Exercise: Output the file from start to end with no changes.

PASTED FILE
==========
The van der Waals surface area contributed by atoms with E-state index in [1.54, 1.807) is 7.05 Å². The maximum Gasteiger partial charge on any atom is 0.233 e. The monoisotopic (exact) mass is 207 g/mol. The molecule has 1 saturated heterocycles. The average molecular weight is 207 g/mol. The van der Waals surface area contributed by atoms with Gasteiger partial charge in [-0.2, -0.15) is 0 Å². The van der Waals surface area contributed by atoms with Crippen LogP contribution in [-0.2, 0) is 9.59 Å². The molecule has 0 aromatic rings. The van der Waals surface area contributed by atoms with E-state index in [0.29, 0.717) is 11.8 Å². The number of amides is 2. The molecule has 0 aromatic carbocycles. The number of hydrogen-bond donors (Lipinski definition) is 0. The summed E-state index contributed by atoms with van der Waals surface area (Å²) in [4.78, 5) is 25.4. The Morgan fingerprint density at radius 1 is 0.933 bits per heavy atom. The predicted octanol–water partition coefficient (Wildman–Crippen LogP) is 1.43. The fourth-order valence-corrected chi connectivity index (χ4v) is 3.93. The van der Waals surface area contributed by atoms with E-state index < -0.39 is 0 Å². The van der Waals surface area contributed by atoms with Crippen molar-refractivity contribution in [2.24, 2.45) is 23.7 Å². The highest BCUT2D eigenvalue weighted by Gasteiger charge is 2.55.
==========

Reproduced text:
The van der Waals surface area contributed by atoms with E-state index in [1.54, 1.807) is 7.05 Å². The maximum Gasteiger partial charge on any atom is 0.233 e. The monoisotopic (exact) mass is 207 g/mol. The molecule has 1 saturated heterocycles. The average molecular weight is 207 g/mol. The van der Waals surface area contributed by atoms with Gasteiger partial charge in [-0.2, -0.15) is 0 Å². The van der Waals surface area contributed by atoms with Crippen LogP contribution in [-0.2, 0) is 9.59 Å². The molecule has 0 aromatic rings. The van der Waals surface area contributed by atoms with E-state index in [0.29, 0.717) is 11.8 Å². The number of amides is 2. The molecule has 0 aromatic carbocycles. The number of hydrogen-bond donors (Lipinski definition) is 0. The summed E-state index contributed by atoms with van der Waals surface area (Å²) in [4.78, 5) is 25.4. The Morgan fingerprint density at radius 1 is 0.933 bits per heavy atom. The predicted octanol–water partition coefficient (Wildman–Crippen LogP) is 1.43. The fourth-order valence-corrected chi connectivity index (χ4v) is 3.93. The van der Waals surface area contributed by atoms with E-state index < -0.39 is 0 Å². The van der Waals surface area contributed by atoms with Crippen molar-refractivity contribution in [2.24, 2.45) is 23.7 Å². The highest BCUT2D eigenvalue weighted by Gasteiger charge is 2.55.